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Old 12-12-2014, 10:19 AM   #11
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Originally Posted by SoCal Cookin View Post
Does marinading in yogurt do anything other than add flavor (not sure the kind of flavor to expect from it)?
The acidity helps tenderize the meat. The flavor of plain yogurt is mild and tangy, but the yogurt carries the flavors of the other seasonings mixed into it into the meat.

The trouble with eating Italian food is that five or six days later you're hungry again. ~ George Miller
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Old 12-12-2014, 11:09 AM   #12
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Don't Call Me Shirley

Here's Shirley Corriher's explanation of marinating:

Marinades Add Flavor but Don' t Always Tenderize

The full article is definitely worth the read. Here's the gist of it:

"There is a commonly held belief that soaking a tough cut of meat in a marinade will make it tender. Sadly, this just isn't true much of the time.

While some marinades are very successful at adding flavor to meat, chicken, and fish, they are, with one exception, a disaster at tenderizing.
The two most popular types of marinades are acidic (made with citrus, vinegar, or wine) and enzymatic (made with ingredients such as pineapple and papaya). Although both types work primarily on the surface of the food, they lead to different results: highly acidic marinades can actually toughen food, while enzymatic marinades can turn the surface of the food to mush.

For true tenderizing, the most effective marinades are those that contain dairy products."

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Old 12-12-2014, 11:24 AM   #13
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Well, maybe it's not the acidity, but yogurt is a dairy product, and I've found that it does tenderize without making the meat mushy. I made chicken tandoori recently; I only marinated it for a couple of hours and the tenderness was noticeable.

I should re-read her book
The trouble with eating Italian food is that five or six days later you're hungry again. ~ George Miller
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Old 12-12-2014, 12:14 PM   #14
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Here's what Shirley says about dairy marinades:

For true tenderizing, use buttermilk or yogurt

Dairy products are, in my opinion, the only marinades that truly tenderize. Hunters have long known to marinate tough game in milk, Indian recipes use yogurt marinades for lamb and tough goat meat, and some southern cooks soak chicken in buttermilk before frying. Buttermilk and yogurt are only mildly acidic, so they don't toughen the way strongly acidic marinades do. It's not quite clear how the tenderizing occurs, but it seems that calcium in dairy products activates enzymes in meat that break down proteins, a process similar to the way that aging tenderizes meat.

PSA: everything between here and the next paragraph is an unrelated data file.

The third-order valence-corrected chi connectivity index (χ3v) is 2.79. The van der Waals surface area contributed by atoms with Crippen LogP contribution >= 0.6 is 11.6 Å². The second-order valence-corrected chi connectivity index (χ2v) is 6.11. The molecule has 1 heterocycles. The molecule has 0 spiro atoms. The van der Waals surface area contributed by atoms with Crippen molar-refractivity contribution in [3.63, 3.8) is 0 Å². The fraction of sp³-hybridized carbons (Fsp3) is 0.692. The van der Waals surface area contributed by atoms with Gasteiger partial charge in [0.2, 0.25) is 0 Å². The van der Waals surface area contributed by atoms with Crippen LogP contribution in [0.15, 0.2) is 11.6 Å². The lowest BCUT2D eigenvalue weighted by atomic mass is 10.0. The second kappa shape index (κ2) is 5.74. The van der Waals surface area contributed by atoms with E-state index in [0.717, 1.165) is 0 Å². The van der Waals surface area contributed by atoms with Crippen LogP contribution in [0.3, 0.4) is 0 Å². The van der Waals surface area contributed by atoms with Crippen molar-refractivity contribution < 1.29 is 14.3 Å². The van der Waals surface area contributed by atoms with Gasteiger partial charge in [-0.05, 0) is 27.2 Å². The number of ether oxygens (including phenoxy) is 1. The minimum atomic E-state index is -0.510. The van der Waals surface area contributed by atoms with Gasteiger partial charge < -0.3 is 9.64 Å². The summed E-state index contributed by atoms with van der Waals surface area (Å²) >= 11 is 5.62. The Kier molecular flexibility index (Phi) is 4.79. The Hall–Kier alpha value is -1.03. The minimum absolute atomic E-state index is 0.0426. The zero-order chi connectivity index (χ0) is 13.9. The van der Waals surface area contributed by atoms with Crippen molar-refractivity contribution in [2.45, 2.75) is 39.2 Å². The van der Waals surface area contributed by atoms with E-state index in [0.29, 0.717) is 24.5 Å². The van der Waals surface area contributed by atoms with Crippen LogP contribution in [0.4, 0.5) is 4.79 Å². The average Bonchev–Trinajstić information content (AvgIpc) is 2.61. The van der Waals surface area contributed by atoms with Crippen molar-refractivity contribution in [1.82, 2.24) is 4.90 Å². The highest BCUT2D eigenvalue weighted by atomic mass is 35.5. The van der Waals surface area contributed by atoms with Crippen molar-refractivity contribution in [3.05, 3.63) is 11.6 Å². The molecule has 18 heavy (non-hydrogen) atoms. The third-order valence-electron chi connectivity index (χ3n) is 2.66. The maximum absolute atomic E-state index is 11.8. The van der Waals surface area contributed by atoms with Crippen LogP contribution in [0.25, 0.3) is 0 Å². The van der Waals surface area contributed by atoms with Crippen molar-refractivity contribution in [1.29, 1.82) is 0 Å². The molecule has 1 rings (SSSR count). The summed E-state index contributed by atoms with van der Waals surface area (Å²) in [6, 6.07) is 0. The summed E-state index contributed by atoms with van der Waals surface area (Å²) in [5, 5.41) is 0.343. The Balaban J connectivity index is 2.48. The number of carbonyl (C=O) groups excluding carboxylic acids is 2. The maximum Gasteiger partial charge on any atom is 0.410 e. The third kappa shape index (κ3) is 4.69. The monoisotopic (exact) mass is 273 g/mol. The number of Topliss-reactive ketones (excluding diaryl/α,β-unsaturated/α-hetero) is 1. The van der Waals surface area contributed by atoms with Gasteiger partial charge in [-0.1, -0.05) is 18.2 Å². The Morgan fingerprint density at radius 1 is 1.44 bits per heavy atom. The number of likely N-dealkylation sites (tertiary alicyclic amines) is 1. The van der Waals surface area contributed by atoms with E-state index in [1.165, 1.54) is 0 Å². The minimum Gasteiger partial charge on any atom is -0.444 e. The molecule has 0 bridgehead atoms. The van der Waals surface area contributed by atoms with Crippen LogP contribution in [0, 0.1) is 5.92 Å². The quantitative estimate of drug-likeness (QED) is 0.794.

"If you want to make an apple pie from scratch, you must first create the universe." -Carl Sagan
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Old 12-12-2014, 12:30 PM   #15
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I've found that marinating tandoori chicken in yogurt for too long (say, overnight, for instance) can give the meat sort of a weird, almost mealy kind of texture. So I absolutely agree there's something about dairy based marinades that affects tenderizing.
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Old 12-12-2014, 01:06 PM   #16
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I usually make Chicken Chapli Kebabs the following way ( I never use yogurt) :

-Marinate ground chicken with dry roasted whole cumin and coriander ground to a fine paste in a dry grinder, lime juice, finely chopped onions and green chilis, ginger garlic paste, finely chopped cilantro and mint leaves and let it stand at room temperature for a couple of hours (at least).

-Make small flat pieces out of it and pan fry.

It tastes amazing!
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Old 12-12-2014, 01:41 PM   #17
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Mmmm....Steve and mimi, both of those sound really good. I may have to do up some 'kebabs over the weekend.

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